Such resentment is echoed by the Armenia’s politically diverse print
media, which has been unanimous in condemning Moscow’s policy. Many
Armenian political experts are warning that the Russians’ actions
risk alienating their main regional ally, which, they some go on to
note, has strengthened its ties with the West in recent months. “The
Russian-Armenian strategic relationship is called into question,”
declared Azg, an independent daily normally supportive of Russia.

The Russian-language newspaper Golos Armenii complained that Putin’s
administration was “measuring all Caucasians with the same

“There is a growing number of organizations in Armenia that are not
carriers of Armenians’ traditional pro-Russian orientation,” the
editorial continued. “And that is not only the result of the West’s
actions [to improve its relations with Armenia], but also Russian
steps leading nowhere.”

Some opinion polls appear to confirm that traditionally strong
Armenian-Russian ties are eroding. One survey last May — conducted
by the Armenian Center for National and International Studies
(ACNIS), an independent think-tank — found that almost two-thirds of
the 50 political and public-policy experts interviewed wanted Armenia
to join NATO within the next decade. In addition, most experts
identified Russia as the foreign power that “limits Armenia’s

An ACNIS survey in August, however, found that opinions among the
broader Armenian population remain strongly pro-Russian. Almost 90
percent of 2,000 respondents described Russia as a friendly nation.
Only 47 percent had the same perception of the United States.

The pro-Russian sentiment is deeply rooted in the Armenians’ sense of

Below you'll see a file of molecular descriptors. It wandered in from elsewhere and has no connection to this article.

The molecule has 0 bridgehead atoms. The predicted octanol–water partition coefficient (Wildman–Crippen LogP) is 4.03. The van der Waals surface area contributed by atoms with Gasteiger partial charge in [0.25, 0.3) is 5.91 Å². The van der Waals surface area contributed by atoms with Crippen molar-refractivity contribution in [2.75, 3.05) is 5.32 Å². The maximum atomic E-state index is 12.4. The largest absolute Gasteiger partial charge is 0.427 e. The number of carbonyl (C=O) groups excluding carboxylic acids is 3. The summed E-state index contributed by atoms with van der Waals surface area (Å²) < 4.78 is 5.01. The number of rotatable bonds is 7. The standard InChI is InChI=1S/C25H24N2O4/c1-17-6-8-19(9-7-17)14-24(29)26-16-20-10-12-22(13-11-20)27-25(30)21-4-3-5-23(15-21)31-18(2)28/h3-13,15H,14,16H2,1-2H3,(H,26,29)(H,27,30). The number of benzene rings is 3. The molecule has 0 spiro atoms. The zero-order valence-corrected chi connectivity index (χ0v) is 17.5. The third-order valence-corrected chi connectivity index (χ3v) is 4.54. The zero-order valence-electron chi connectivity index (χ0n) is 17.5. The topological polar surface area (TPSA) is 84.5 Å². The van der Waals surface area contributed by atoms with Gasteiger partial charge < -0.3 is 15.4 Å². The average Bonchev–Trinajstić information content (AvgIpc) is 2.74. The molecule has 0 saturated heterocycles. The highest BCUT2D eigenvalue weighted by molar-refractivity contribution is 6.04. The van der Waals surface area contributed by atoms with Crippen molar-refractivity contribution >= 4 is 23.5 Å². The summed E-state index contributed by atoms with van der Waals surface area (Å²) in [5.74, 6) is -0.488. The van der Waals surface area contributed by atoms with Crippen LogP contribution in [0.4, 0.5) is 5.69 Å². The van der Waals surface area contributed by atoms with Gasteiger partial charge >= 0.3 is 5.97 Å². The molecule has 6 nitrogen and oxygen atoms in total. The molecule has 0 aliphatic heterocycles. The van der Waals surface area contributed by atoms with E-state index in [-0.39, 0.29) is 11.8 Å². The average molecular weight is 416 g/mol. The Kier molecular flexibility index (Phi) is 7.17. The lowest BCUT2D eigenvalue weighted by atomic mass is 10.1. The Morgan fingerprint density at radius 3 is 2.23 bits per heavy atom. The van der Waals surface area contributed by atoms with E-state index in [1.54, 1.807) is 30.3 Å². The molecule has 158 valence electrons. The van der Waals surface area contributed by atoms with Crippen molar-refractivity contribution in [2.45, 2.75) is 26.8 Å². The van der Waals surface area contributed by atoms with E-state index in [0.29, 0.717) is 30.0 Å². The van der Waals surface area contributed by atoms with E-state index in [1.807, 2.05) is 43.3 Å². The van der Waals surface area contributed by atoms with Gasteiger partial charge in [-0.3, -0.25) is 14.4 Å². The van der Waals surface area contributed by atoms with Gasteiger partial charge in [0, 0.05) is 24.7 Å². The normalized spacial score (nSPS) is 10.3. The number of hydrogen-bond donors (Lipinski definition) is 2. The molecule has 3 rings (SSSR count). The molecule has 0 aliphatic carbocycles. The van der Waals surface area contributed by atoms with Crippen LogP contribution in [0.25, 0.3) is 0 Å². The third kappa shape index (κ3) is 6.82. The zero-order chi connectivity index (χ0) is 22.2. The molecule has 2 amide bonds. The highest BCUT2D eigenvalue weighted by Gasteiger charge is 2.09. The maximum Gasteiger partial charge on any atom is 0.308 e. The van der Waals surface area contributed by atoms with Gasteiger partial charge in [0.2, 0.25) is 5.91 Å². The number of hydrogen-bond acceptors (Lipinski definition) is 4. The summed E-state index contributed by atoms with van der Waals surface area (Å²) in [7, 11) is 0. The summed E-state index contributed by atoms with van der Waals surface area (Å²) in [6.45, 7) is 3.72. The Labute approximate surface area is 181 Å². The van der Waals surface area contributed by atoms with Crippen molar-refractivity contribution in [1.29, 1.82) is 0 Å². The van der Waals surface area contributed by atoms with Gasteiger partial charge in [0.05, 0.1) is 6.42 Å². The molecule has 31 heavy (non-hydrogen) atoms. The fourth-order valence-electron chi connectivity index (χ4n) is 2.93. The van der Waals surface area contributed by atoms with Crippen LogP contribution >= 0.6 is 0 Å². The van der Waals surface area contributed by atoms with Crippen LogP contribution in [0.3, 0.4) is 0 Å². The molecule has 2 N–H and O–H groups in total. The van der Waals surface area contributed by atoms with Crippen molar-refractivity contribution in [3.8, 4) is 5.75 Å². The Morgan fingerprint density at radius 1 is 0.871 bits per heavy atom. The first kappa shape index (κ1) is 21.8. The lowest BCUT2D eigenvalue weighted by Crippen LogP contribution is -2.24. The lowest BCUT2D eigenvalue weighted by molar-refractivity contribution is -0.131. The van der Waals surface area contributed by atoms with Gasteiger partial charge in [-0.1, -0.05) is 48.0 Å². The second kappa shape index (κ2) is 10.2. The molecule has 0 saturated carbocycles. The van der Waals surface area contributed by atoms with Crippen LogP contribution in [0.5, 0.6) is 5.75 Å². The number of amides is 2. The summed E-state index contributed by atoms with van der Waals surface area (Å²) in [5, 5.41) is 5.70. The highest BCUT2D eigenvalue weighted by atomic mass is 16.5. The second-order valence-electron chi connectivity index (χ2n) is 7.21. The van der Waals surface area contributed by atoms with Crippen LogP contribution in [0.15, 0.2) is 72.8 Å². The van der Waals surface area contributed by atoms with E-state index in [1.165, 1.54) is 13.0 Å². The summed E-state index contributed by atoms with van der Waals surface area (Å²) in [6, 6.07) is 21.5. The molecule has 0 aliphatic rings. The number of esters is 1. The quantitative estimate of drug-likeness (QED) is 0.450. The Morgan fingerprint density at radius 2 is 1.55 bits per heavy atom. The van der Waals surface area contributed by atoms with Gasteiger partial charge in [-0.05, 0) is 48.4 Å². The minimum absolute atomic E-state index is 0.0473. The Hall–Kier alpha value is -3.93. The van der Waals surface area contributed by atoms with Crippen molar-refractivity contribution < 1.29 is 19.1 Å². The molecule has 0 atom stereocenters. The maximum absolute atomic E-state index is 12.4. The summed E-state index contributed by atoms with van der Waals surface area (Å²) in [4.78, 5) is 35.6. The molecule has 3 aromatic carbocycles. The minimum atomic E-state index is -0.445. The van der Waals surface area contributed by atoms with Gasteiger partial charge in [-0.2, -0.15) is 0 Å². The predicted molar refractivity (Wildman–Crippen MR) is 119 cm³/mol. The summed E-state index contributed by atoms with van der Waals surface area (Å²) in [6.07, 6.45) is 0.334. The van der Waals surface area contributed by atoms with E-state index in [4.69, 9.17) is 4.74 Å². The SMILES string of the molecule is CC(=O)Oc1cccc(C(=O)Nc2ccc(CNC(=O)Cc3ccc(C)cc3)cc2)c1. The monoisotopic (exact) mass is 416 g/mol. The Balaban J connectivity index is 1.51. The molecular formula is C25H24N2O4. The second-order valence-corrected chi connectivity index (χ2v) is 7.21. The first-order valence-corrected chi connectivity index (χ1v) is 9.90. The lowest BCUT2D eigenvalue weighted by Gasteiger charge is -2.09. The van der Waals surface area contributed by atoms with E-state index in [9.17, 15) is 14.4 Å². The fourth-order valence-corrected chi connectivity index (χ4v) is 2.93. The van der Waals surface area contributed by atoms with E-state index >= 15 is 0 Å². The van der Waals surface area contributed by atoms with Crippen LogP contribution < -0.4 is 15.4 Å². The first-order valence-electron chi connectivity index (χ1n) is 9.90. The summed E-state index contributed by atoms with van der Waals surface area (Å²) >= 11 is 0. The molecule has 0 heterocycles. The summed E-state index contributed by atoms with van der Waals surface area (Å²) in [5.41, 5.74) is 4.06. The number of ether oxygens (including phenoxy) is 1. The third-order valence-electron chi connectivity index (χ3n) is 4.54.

insecurity, generated largely by decades of hostility between Armenia
and Turkey, and fueled by the unresolved conflict with Azerbaijan
over Nagorno-Karabakh. [For additional information see the Eurasia
Insight archive]. A Karabakh settlement, though unlikely in the near
future, would presumably help ease Armenians’ siege mentality. The
pro-Western outlook of a growing number of intellectuals could also
reflect on public opinion over time.

Russian-Armenian relations have a strong socio-economic component.
Since the 1991 collapse of the Soviet Union, hundreds of thousands of
Armenian citizens have moved to Russia in search of jobs. Their
regular cash remittances back to Armenia are a major source of income
for many families in the impoverished country.

At the same time, Russia’s share of Armenia’s external trade has
steadily declined over the past decade. Indeed, in 2004, the European
Union emerged as Armenia’s single largest trading partner. Official
figures for the first half of this year show the EU accounting for
over 40 percent of the country’s commercial exchange. Russia’s share
was less than 20 percent. A recent survey, conducted by the
independent Vox Populi polling organization, found that a majority of
Armenians would prefer to join the European Union, rather than remain
in the Russian-dominated Commonwealth of Independent States.

The closure of the Russian-Georgian border stands to accelerate the
decline in Russian-Armenian commercial ties. Some media commentaries
suggest that public attitudes in Armenia towards Russia may also
start shifting soon. As a commentator for the Azg daily stated in
early October; “If Russia really wants to stir up anti-Russian
sentiment among Armenia’s political circles and public in general, it
can continue this blockade.”